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For the first time in 23 years, Brazil lost to England. But it was only 2-1 and it is safe to say that conventional wisdom took a rather worse beating.
This season England have played three friendlies and four competitive games. In the World Cup qualifiers there have been two strolls - Moldova and San Marino - and two frustrating draws - Ukraine and Poland, albeit with some mitigating bizarre circumstances surrounding the delayed game in Warsaw. The 'meaningless' matches against Italy, Sweden and now Brazil have been far more enjoyable evenings.
Yes, any England fan would swap the victory in Bern for a couple of shoot-out strikes from Ashleys Young and Cole in Kiev; any Sweden supporter would trade Zlatan Ibrahimovic's memorable night in Solna for victory in that same Kiev ground where Danny did the Welbeck. And, with Montenegro top of Group H and Steven Gerrard raising concerns about the prospect of play-offs, it is certain he would have taken defeat on Wednesday in exchange for a guarantee of qualification for next summer's finals.
Yet this was a bad night at Wembley for those who complain about the existence of such matches. No, it was not full pelt and David Luiz was quick to make the point that his frozen team-mates will greatly prefer conditions in this June's return match (and next year's finals). For the Brazil-based players this game fell in pre-season; this was not a great Selecao and yet still they made England's defence - especially Ashley Cole and Gary Cahill - look shakey. England's first senior match at the new HQ was against the same opponents in 2007, and Steve McClaren's team threw away victory at the last; there was always the danger of a repeat.
But going forward, especially through Jack Wilshere and when Theo Walcott found a cross on the end of his runs, this was a vibrant display from the home side. Wembley struggles for atmosphere - the players have to do the entertaining to get much vocal support - but this was a highly enjoyable occasion.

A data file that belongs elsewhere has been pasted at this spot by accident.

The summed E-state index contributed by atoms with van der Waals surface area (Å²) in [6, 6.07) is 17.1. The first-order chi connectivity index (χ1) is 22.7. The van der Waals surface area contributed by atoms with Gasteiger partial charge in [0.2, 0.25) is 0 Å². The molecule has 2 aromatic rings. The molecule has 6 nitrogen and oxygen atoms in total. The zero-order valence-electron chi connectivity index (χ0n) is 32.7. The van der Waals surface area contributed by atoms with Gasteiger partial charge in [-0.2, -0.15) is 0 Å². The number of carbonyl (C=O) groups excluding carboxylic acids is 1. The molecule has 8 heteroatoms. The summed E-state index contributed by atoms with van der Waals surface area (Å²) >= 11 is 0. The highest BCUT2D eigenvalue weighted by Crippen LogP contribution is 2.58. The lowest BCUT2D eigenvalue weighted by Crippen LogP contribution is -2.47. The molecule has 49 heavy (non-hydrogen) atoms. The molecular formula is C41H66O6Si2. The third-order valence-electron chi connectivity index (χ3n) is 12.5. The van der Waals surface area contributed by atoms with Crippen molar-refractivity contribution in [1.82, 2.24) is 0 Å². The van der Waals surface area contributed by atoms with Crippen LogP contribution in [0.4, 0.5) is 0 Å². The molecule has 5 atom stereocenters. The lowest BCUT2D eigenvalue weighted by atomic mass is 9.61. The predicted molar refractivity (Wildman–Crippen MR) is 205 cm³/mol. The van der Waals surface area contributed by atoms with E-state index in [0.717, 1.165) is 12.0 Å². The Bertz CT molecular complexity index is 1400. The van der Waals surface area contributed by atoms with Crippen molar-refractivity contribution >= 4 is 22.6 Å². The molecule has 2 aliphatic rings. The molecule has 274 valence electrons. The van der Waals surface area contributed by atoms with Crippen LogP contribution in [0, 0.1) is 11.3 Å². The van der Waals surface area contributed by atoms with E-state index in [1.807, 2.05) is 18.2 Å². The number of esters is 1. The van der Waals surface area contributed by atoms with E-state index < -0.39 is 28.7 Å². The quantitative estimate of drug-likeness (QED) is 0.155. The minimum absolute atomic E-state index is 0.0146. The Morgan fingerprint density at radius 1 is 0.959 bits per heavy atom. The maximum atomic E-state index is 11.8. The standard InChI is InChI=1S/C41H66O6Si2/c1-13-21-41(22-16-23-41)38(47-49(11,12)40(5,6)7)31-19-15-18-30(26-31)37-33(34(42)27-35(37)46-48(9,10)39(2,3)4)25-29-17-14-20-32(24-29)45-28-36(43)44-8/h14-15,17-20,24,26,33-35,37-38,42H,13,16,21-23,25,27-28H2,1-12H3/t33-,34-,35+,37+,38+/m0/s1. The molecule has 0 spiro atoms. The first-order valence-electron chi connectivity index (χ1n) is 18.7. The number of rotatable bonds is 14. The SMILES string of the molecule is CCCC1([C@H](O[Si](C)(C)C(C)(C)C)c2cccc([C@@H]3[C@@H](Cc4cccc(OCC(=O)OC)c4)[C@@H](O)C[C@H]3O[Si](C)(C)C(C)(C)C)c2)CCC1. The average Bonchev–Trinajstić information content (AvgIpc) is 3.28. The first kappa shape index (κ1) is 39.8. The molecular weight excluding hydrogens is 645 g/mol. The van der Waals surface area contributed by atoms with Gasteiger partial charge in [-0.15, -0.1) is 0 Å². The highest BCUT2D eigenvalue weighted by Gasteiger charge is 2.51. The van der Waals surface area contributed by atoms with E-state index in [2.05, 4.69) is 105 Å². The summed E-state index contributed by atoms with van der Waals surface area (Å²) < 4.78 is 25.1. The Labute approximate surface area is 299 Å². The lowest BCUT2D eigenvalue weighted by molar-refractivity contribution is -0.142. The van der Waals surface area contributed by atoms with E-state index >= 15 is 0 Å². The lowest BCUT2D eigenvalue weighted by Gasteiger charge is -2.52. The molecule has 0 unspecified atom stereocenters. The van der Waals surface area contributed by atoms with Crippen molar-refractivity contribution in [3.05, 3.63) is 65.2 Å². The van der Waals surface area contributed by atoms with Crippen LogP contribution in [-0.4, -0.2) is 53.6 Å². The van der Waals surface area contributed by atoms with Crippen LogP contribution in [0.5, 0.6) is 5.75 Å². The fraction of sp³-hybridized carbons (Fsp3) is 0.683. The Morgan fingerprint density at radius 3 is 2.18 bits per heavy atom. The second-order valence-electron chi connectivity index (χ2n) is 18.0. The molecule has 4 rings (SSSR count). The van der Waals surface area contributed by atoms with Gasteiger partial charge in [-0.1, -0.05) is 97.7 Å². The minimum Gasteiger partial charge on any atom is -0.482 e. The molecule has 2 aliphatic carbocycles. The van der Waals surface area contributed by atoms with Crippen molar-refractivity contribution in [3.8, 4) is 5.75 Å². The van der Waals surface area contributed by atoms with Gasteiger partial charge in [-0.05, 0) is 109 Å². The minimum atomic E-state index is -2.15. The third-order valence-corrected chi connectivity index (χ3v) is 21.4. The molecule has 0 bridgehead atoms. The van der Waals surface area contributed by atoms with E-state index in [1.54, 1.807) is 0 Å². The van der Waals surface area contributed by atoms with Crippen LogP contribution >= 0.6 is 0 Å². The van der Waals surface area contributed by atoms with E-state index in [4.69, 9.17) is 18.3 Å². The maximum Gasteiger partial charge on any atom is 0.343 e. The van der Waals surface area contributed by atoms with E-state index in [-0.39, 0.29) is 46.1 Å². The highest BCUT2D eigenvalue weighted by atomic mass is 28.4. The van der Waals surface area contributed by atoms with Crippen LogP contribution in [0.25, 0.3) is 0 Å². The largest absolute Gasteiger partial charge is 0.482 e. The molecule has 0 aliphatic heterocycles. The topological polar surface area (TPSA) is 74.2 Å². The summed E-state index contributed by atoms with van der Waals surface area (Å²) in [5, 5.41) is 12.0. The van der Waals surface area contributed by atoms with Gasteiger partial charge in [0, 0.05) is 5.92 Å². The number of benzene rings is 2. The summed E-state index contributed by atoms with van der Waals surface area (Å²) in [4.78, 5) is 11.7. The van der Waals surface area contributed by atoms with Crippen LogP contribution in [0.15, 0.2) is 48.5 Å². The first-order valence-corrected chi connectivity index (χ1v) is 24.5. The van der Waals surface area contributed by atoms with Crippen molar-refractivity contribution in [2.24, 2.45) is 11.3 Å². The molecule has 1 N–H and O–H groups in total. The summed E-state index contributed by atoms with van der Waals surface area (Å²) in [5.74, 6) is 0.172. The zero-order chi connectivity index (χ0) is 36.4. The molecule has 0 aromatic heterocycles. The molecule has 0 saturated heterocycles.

It frequently gets lost in the general disparagement of England but the national team and their stadium are a major lure for the best sides around the world. Since Ronaldinho won the 2002 World Cup quarter-final, we have faced Brazil three times now: once in Qatar, and twice at Wembley. We have traded matches with Spain, Holland, France, Germany...
Not all classics, by any means, but often of a higher standard than the necessary qualifiers that finance smaller FAs. The non-prestige friendlies are largely staged in preparation for a competitive match against similar opponents.
Internationals take a kicking from the blinkered and self-centred - expect Arsene Wenger to drone on about this week's matches in his Friday press conference - and are ever-more commercial themselves, but this is still a purer form of the game than most grinding league games. There was a sense of occasion around the opening of Sweden's national stadium in November and there was more of the same here, at the start of the FA's 150th anniversary celebrations and with the honouring of centurions Ronaldinho and Gerrard. Football is never a matter of life or death but sometimes it is all the more enjoyable when there is no such pretence.
Especially when England beat Brazil.